Starboard Value owns a sliver of Bristol-Myers Squibb's outstanding shares, and the fund has zero enthusiasm for the deal. In addition to accusing Bristol of making a bad deal to prevent a larger takeover of itself, Starboard sent out 197 PowerPoint slides that make its case in exquisite detail.
Bristol quickly countered with 107 encouraging slides of its own that reiterate its reasons for buying Celgene. Can a shareholder revolt halt Bristol's acquisition plans?
We are the 8.06%
In February, Starboard Value disclosed a 1 million-share stake in Bristol-Myers Squibb, which works out to less than a tenth of a percent of 1.6 billion outstanding shares. Starboard claims to have held meetings with management, but with little leverage, it failed to persuade management to back off from the $91 billion transaction.
Starboard has been the most vocal opponent, but it isn't the largest. Wellington Management and its clients own around 8% of Bristol-Myers, and the firm listed complaints that echo Starboard's.
Starboard and Wellington agree that buying Celgene places too much risk on Bristol-Myers, and that management is being too optimistic about its chances of coming out ahead in the long run. Big pharma mergers have a poor track record, and Starboard pointed to the $66 billion merger between Actavis and Allergan. To make a long story short, Allergan shares have lost 50% of their value since the deal closed four years ago.
Rather than take a huge risk with Celgene, an increasing number of Bristol-Meyers shareholders favor a less aggressive strategy. Instead of reaching for the Hope diamond, Starboard and Wellington would like to see Bristol-Myers continue stringing small pearls together with the enormous cash flows its operations generate.
Bristol, be patient
Starboard fumed about Bristol's decision to throw it all away to make a risky bet on Celgene following just two weeks of due diligence. That's because Bristol-Myers is doing well at the moment. In 2018, adjusted earnings per share rose 41%, and plenty of investors would like those profits heading their direction in the form of dividends and buybacks.
Right now, Bristol-Myers is one of a few big pharmaceutical companies that have more cash on hand than debt, and its balance sheet is getting stronger. By Bristol's own calculations, surging sales of Opdivo and Eliquis will help generate $37 billion in free cash flow over the next five years. That would give the company enough firepower to build up its pipeline through a combination of partnerships, licensing deals, and smaller acquisitions.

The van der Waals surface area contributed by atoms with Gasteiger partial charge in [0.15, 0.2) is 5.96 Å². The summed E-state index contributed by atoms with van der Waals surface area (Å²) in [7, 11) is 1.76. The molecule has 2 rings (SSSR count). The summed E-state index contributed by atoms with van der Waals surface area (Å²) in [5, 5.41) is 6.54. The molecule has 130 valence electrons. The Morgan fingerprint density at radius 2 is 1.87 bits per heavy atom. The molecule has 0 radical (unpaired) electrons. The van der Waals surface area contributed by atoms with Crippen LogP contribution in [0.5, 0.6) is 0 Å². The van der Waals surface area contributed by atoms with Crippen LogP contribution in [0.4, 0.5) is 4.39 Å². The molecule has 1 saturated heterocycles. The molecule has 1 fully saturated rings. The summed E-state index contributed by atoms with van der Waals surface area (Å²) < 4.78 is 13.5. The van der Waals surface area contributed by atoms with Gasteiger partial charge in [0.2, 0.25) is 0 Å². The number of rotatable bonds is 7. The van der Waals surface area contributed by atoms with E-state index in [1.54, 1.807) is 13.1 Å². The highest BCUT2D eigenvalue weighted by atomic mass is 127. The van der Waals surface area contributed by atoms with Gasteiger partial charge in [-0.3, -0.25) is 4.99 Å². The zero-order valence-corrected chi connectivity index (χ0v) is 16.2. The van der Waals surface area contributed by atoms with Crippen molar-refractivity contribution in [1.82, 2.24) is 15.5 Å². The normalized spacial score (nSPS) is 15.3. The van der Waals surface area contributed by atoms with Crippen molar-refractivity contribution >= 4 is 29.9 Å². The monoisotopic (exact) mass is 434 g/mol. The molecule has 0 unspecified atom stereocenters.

But the whole necklace was on sale
Bristol countered by claiming it had already looked all over for pearls to string together but couldn't find any. Celgene's already done the hard work of stringing together dozens of small to medium-sized pearls. Acquiring the biotech dealmaker would be like buying a whole jewelry box.
Bristol-Myers gave the appearance of just being lazy. There isn't a scarcity of attractive opportunities; it just takes a ton of work to sift through all the useless muck. The company began its search by looking at just 77 biopharma opportunities. In 2018 alone, 60 new biopharma companies reached the U.S. exchanges, and at least twice as many privately held drug developers sprang into existence.
Celgene's three key drugs -- Revlimid, Pomalyst, and Abraxane -- generated a combined $12.8 billion in sales last year, but they're going to start falling off a patent cliff in a few years. Before they do, Bristol thinks it can squeeze $45 billion in free cash flow from Celgene's entire line of marketed drugs and save at least $20 billion in cost synergies over the next five years.
By Bristol's calculation, it only needs to squeeze out another $15 billion from Celgene's pipeline to make the deal pay for itself. Ozanimod, luspatercept, and fedratinib are all potential blockbusters that have already succeeded in pivotal studies. Celgene's pipeline also boasts two cellular cancer therapies that should produce pivotal data soon.
Starboard argues that Bristol can't possibly squeeze out $20 billion in cost synergies unless most of those shared expenses involve developing drugs still in the pipeline. By Starboard's calculation, the value of Celgene's pipeline and synergies that won't be realized unless those assets succeed add up to $29 billion.
This is happening
Wellington and Starboard are probably right to suggest that Bristol-Myers Squibb take the big juicy bird in its hand instead of risking a loss on Celgene. Unfortunately, the odds that shareholders will vote down Bristol's offer are pretty slim, partly because many of the institutions that own shares of Bristol-Myers also have large Celgene positions.
Bristol's plan is exciting, while Starboard's complaints are complicated enough that they're bound to be ignored. If you're a Bristol-Myers shareholder, you'd better start cheering for Celgene's pipeline.